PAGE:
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I ran competitively from college into my 50s, loved it and did OK at 10K to half marathon distance, better than I did on the bike. I alternated periods or seasons of cycling and running to give my legs a break and to deal with injuries. There is much to be said for just going out the door with no gear but your shoes and the clothes on your back. I had good mechanics and the nice pop in the legs most of the time and it felt great. However, I blame it for the cervical spine problem that almost made me a C6 quad and, although no one told me I had to, I stopped after I had my neck rebuilt. Now, because I’m worried about bone loss, I am building in some walking and taking the stairs at work. I also do plenty of squats and other resistance exercises in the gym, but I wonder if that’s as effective as the shock loading from gait.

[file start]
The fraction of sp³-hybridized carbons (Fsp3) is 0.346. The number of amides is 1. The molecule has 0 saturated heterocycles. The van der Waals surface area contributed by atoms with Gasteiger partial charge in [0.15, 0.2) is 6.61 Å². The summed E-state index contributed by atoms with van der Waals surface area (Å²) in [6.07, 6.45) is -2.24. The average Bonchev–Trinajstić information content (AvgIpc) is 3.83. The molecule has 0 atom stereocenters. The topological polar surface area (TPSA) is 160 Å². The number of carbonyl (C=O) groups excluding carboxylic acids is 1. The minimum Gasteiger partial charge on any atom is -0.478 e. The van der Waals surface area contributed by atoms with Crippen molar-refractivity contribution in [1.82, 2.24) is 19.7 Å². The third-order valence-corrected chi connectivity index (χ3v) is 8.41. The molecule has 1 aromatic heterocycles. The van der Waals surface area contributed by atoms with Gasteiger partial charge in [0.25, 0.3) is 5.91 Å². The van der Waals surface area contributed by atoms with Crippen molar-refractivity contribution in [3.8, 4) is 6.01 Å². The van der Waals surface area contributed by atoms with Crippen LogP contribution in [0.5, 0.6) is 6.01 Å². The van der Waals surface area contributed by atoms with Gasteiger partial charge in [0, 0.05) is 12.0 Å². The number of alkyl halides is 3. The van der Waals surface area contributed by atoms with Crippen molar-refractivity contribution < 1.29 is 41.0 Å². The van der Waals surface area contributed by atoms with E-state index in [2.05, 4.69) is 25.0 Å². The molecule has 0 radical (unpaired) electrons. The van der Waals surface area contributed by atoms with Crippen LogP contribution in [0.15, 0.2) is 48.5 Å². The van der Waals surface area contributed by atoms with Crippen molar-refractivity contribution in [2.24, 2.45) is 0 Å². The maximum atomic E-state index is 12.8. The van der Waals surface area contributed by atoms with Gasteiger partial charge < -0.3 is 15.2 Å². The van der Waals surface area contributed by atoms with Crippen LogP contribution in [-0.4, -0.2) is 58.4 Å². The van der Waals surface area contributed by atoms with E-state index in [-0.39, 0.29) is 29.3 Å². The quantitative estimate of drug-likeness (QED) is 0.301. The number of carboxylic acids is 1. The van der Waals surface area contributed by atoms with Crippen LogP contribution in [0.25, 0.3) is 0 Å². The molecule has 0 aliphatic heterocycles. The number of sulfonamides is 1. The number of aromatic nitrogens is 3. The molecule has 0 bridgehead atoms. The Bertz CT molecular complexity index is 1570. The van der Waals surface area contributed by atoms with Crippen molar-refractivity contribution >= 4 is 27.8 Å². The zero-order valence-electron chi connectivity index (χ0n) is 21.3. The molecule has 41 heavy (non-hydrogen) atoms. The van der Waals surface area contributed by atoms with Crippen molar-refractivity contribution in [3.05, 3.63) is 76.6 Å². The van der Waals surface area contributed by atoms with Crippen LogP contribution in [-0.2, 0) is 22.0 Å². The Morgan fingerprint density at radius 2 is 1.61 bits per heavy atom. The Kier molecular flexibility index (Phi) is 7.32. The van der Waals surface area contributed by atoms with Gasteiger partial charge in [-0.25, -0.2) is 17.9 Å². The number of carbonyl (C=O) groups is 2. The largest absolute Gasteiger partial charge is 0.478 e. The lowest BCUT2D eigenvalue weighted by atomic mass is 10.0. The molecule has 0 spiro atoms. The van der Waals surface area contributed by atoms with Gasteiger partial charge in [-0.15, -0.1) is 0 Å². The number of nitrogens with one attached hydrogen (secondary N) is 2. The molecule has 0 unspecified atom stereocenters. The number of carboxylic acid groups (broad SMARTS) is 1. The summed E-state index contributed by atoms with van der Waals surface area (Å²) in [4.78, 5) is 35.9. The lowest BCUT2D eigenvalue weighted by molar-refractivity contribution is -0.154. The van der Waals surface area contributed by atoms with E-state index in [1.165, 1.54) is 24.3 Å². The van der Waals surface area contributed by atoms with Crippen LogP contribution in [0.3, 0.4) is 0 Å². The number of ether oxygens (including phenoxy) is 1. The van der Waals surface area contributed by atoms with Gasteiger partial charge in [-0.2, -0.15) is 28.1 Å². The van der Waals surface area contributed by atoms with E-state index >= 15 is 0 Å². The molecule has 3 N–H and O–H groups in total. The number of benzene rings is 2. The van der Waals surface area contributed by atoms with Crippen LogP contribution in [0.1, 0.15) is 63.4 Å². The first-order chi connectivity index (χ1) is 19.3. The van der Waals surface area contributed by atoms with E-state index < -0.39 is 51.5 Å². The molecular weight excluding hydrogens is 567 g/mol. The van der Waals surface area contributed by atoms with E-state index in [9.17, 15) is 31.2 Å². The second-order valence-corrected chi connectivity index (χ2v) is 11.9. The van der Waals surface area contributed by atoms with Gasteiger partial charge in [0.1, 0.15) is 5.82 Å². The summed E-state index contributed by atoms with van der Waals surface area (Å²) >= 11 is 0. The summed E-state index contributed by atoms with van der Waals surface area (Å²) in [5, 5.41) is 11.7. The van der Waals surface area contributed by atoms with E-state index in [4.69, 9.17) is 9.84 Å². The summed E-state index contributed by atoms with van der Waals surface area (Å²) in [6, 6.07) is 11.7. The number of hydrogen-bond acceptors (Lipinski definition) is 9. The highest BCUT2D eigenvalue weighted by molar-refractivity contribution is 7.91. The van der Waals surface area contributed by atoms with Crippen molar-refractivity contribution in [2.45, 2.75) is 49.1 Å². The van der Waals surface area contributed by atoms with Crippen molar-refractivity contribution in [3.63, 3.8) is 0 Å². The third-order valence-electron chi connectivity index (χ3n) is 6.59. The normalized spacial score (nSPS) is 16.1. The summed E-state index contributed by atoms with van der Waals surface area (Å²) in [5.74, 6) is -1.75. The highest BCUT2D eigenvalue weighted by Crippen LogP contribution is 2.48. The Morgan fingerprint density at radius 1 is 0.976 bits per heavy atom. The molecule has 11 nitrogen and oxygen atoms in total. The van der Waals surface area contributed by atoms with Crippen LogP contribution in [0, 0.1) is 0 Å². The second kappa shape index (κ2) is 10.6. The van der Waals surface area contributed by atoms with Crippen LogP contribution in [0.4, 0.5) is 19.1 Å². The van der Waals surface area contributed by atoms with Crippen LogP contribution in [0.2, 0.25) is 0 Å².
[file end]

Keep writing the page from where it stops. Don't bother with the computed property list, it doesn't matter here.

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Old 07-17-18, 09:03 PM
  #29  
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Not a chance of hitting 40mph running down a hill!
And no lower gears to shift down into for running up a hill.
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Old 07-17-18, 09:30 PM
  #30  
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Originally Posted by ButchA View Post
Wow... A little over triple the distance, obviously way faster (almost double the speed), and the amount of calories burned is pretty close to each other. One is scenic and not really that tiring. The other is a harder, tougher, workout, but more harder on the body. What was I thinking? Anyone else go running?